“I’m just trying to figure out a budget where we can still run the town that makes sense,” he said. “It doesn’t seem like last year’s budget made sense because we’re $50,000 short.” Gage did add that unpaid taxes are to blame for the shortfall. According to Select Board Chair Maria Ammatuna, there is $694,486 in outstanding delinquent property taxes owed the town, and $374,754 owed in delinquent sewer fees on 274 parcels.
“We came in close on the budget,” Gage said. “It’s the delinquent taxes. I think we’re going to have to take a harder line on that.”
To that end, Ammatuna talked to the Vermont League of Cities and Towns and was told the town can publish the names and addresses of delinquent taxpayers as long as specific taxes owed are not published. There were a number of tense moments at Monday’s meeting. Ammatuna was clearly frustrated with Town Manager Robin Bennett, saying that the board had repeatedly asked for budget cut suggestions from management, but have not received any. “My frustration is that we have not gotten a response about the administrative model,” Ammatuna said. “The police department and public works have worked with us and provided a number of scenarios and worked with us. Management, it seems, is not going to make any more decisions than they already have, so it’s up to us.”
At one point, the board discussed cutting half of Public Works Director Brian Sanderson’s job, half the recreation director’s job and half of the police receptionist job. But Police Chief Chris Brickell stood and said the board may as well cut the $70,000 in salary and benefits for a recruit position in his department instead. He said in order for Lt. Rod Pulsifer to take over code and health officer enforcement duties for the town, which he offered to do to save the town money, the receptionist and recruit position need to be in place. The recruit lives out of state and is planning to move to Brandon in the next few months.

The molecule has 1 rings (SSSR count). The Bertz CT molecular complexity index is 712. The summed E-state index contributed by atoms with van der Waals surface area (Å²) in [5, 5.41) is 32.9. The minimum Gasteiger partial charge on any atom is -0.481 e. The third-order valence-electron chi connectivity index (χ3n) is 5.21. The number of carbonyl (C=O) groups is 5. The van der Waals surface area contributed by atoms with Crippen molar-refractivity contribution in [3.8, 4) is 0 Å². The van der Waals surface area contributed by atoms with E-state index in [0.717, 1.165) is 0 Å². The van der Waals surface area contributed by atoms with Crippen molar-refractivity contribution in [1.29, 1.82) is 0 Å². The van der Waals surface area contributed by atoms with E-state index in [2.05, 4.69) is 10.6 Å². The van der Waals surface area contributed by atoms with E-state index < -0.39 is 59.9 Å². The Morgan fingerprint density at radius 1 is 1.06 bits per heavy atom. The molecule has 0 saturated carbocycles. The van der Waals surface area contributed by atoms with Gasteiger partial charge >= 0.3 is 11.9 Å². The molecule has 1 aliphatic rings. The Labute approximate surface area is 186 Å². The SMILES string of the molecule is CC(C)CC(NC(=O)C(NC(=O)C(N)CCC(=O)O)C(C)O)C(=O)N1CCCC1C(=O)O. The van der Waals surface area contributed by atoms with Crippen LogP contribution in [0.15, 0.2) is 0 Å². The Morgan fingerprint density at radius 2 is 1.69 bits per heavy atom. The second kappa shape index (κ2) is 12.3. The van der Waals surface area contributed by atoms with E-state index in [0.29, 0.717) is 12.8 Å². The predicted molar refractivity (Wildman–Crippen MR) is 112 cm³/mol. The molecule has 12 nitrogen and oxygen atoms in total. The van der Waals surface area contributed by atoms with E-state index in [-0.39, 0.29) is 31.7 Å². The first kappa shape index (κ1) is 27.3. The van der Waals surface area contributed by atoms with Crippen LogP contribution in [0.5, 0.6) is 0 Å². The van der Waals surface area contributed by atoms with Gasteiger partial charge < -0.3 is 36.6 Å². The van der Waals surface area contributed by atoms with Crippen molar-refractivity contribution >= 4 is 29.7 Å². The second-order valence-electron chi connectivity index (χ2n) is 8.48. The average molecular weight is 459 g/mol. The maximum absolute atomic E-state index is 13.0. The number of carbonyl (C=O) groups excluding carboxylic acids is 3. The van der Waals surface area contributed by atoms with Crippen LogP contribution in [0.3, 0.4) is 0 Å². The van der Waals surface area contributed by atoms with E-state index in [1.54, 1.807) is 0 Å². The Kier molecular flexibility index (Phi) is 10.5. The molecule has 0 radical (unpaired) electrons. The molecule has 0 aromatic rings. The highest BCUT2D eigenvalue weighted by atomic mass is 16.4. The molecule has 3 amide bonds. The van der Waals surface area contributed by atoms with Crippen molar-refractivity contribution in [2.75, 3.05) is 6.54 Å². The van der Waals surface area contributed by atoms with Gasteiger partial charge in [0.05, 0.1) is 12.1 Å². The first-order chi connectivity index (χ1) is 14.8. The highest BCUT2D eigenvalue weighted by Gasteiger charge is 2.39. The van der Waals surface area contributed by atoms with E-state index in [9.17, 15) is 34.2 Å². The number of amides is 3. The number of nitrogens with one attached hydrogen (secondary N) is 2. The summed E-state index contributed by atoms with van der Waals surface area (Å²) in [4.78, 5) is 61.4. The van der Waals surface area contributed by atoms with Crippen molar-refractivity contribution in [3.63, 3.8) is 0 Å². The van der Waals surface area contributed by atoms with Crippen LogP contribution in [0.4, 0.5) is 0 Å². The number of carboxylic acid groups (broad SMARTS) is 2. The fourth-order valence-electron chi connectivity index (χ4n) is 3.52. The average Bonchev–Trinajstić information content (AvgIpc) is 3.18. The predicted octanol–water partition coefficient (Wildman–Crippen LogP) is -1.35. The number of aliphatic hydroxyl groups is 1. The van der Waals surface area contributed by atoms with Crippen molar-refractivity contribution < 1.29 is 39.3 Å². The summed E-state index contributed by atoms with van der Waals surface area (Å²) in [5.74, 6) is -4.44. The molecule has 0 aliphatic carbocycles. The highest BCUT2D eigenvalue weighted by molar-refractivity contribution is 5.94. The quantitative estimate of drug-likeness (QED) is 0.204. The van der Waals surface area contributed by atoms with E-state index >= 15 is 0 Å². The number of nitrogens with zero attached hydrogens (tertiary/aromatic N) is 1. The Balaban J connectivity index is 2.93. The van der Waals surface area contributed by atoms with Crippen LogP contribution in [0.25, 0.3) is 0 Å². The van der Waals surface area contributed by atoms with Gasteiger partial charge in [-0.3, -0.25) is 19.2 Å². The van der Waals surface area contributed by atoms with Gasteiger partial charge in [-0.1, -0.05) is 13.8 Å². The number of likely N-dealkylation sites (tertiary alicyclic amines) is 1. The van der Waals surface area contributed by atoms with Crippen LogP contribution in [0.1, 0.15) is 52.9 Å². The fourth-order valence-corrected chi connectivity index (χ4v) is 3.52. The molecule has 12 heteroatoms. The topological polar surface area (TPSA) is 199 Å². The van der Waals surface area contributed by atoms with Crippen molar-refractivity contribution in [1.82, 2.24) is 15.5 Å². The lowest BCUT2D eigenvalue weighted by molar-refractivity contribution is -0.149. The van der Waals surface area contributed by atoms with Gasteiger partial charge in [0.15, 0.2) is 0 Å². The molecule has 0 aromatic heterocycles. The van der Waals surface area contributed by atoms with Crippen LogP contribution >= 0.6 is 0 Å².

“I pay taxes here too,” Brickell said. “And I don’t want to see the town crumble away, so take the $70,000. It’ll ruin one person’s life out of state, but at least it will keep my current department intact.”
Ultimately, that cut did not take place, but after the chief spoke, it seemed as though board members were ready to resign. Ammatuna started packing up her budgets and paperwork and held on to her keys as she listened to her fellow board members wrestle with potential cuts, but never actually left the table. Atherton seemed inclined to do the same after audience members asked why the recreation director position was not on the table as a potential cut.
“I think it’s disgusting that you voted for the rec director position a year ago and now you’re talking about getting rid of it,” he said. “This is not good and I don’t know that I want to be part of this town falling apart. This is not what I joined the board for.”
Selectman Blaine Cliver said he has heard that people are going to vote against the budget “no matter what.” “So, what the hell are we doing here?” he asked. Bennett strongly recommended that the board reinstate appropriations to the budget article, and Selectman Devon Fuller agreed. “It’s our fault people are upset,” he said. The board also approved scheduling the town information meeting on this proposed budget farther ahead of the vote.
The information meeting was held on Tuesday, July 15 at the Neshobe School.